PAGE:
Disqualified from DACA, but Still Dreaming

Disqualified from DACA, but Still Dreaming

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Pictured above: Luis Ambrosio

Editor's note: Homeland Security Secretary Jeh Johnson announced earlier this week that recipients of the Deferred Action for Childhood Arrivals (DACA) program will be allowed to renew their deferrals for an additional period of two years.  As of April, more than 500,000 individuals had received DACA. Advocates says there are millions of undocumented residents, however, who fall short of DACA's eligibility requirements, and many of them are still living in limbo.

When 11-year-old Luis Ambrosio arrived in the United States from Oaxaca, Mexico, everything went as planned. Ambrosio began attending public school while his parents worked, and day-by-day, the family made a new life for themselves in the Central Valley.

But in 2012, when President Obama announced his new immigration program to help young immigrants like Ambrosio, he realized that his arrival to the United States wasn’t without a hitch.
Ambrosio had arrived two months too late.

Obama’s Deferred Action for Childhood Arrivals (DACA) program, which granted youth brought to the United States as minors two years of temporary legal status, only applies to children who arrived in the country before June 2007.

Ambrosio arrived in August.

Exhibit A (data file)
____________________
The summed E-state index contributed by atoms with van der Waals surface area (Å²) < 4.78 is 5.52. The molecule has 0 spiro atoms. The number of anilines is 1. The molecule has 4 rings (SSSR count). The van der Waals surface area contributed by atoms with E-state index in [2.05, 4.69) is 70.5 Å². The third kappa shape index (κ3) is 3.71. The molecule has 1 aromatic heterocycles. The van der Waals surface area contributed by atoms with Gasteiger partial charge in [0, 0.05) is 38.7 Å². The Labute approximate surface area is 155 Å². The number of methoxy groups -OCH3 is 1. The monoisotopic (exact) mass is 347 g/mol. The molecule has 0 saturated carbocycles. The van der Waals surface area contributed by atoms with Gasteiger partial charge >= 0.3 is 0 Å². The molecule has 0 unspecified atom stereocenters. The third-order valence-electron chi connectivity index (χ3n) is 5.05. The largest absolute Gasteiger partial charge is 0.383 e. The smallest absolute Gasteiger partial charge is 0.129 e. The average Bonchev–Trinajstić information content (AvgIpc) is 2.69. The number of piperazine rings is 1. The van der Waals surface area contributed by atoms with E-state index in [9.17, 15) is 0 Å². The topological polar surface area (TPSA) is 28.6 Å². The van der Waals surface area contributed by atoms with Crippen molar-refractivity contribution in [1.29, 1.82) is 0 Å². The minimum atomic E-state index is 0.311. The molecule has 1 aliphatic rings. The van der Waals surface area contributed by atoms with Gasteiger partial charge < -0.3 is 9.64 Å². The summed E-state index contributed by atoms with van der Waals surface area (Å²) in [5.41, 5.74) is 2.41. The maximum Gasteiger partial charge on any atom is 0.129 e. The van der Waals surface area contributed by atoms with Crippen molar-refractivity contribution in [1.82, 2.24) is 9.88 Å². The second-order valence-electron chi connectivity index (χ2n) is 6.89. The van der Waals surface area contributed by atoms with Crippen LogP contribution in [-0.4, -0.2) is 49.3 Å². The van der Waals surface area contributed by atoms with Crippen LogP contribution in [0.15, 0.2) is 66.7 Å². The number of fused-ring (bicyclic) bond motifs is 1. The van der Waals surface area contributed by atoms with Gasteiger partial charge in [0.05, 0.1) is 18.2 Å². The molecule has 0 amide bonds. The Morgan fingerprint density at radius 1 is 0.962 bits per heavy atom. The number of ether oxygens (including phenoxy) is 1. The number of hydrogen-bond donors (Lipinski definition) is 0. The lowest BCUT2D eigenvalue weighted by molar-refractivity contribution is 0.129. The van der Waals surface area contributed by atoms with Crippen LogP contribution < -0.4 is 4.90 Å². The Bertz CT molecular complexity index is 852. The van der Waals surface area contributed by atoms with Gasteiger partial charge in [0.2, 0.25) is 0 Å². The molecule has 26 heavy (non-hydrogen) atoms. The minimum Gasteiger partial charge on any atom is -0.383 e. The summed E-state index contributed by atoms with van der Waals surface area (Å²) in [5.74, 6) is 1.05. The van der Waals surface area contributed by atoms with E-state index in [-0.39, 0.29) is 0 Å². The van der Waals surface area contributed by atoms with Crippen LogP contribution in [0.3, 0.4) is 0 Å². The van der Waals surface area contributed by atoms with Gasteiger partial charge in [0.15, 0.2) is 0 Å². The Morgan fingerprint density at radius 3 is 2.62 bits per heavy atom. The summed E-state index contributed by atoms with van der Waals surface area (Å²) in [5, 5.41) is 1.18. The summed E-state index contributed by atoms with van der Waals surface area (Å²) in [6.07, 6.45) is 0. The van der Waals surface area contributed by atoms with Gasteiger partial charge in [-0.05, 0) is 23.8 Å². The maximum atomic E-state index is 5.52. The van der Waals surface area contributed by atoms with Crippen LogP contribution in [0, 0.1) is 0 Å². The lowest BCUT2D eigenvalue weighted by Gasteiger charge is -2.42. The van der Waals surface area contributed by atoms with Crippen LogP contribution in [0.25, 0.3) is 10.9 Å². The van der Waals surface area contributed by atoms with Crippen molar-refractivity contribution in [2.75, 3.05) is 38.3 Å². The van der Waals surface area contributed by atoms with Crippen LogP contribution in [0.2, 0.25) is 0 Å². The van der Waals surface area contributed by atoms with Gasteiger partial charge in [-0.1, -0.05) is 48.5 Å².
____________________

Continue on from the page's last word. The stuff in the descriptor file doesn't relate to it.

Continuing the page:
“I would have loved to have papers to live without fear of being deported,” said Ambrosio, 18, who this year graduated from Taft High School and currently picks mandarins in the fields for a living.

Karla Cortez of the Coalition for Humane Immigrant Rights says that not all hope is lost for Ambrosio.

“Unfortunately, Luis did not meet the requirements for DACA, but that does not mean that he should not prepare for when relief is available to him,” said Cortez. “He should look to the DACA requirements as a guide to what documents he should prepare for the time when there is a process for which he qualifies.”

Cortez says that although approximately 1.7 million people were eligible for DACA, there are still millions of residents who, like Ambrosio, fell short of the eligibility requirements.

DACA recipients must have arrived to the United States before their 16th birthday and have continuously resided in the country since June of 2007, must have been under age 31, and had no valid immigration status on June 15, 2012. The individual must be attending school, graduated from high school, obtained a GED, or were honorably discharged from the Armed Forces.

For those immigrants who don’t qualify for DACA and are waiting for the next wave of immigration reform to apply to them, they needn’t sit on their hands, Cortez said.  Keeping records organized, like those that prove how long they have lived in the country, is key.

Ambrosio, for one, won’t be idle while he waits for the Obama Administration to change immigration policy. He plans to continue his education at Taft College where he wants to get an associate’s degree in psychology.

“I have learned that education is the most important thing; I still work in the fields sometimes, but that is why I’m going to go to college, to get a better job and wait until I can qualify for [legal documentation],” said Ambrosio, who plans to pay for tuition and books at Taft College with two scholarships he received from two local businesses.